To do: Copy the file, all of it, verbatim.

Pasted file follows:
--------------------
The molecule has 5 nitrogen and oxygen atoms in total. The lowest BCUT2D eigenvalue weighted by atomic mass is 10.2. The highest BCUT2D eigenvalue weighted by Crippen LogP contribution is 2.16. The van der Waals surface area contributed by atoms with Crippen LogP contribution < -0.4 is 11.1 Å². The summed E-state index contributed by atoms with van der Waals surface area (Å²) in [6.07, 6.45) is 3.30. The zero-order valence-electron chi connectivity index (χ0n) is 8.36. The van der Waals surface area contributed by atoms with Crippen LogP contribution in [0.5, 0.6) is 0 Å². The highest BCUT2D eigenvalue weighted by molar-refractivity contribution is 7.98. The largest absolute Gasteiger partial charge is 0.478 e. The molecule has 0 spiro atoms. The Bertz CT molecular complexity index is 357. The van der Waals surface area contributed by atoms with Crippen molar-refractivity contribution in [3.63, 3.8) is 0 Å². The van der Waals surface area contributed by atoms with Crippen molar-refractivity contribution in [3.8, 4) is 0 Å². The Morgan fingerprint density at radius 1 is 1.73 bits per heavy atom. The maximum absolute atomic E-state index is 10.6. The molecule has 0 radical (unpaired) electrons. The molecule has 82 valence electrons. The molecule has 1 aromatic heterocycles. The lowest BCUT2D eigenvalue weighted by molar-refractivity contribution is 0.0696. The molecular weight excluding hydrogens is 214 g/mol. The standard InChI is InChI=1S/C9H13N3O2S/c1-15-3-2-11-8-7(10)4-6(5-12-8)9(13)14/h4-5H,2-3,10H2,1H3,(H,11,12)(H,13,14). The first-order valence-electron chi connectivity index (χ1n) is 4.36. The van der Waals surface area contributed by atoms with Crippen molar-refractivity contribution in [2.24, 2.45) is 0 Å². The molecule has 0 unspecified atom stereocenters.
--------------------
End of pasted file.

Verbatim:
The molecule has 5 nitrogen and oxygen atoms in total. The lowest BCUT2D eigenvalue weighted by atomic mass is 10.2. The highest BCUT2D eigenvalue weighted by Crippen LogP contribution is 2.16. The van der Waals surface area contributed by atoms with Crippen LogP contribution < -0.4 is 11.1 Å². The summed E-state index contributed by atoms with van der Waals surface area (Å²) in [6.07, 6.45) is 3.30. The zero-order valence-electron chi connectivity index (χ0n) is 8.36. The van der Waals surface area contributed by atoms with Crippen LogP contribution in [0.5, 0.6) is 0 Å². The highest BCUT2D eigenvalue weighted by molar-refractivity contribution is 7.98. The largest absolute Gasteiger partial charge is 0.478 e. The molecule has 0 spiro atoms. The Bertz CT molecular complexity index is 357. The van der Waals surface area contributed by atoms with Crippen molar-refractivity contribution in [3.63, 3.8) is 0 Å². The van der Waals surface area contributed by atoms with Crippen molar-refractivity contribution in [3.8, 4) is 0 Å². The Morgan fingerprint density at radius 1 is 1.73 bits per heavy atom. The maximum absolute atomic E-state index is 10.6. The molecule has 0 radical (unpaired) electrons. The molecule has 82 valence electrons. The molecule has 1 aromatic heterocycles. The lowest BCUT2D eigenvalue weighted by molar-refractivity contribution is 0.0696. The molecular weight excluding hydrogens is 214 g/mol. The standard InChI is InChI=1S/C9H13N3O2S/c1-15-3-2-11-8-7(10)4-6(5-12-8)9(13)14/h4-5H,2-3,10H2,1H3,(H,11,12)(H,13,14). The first-order valence-electron chi connectivity index (χ1n) is 4.36. The van der Waals surface area contributed by atoms with Crippen molar-refractivity contribution in [2.24, 2.45) is 0 Å². The molecule has 0 unspecified atom stereocenters.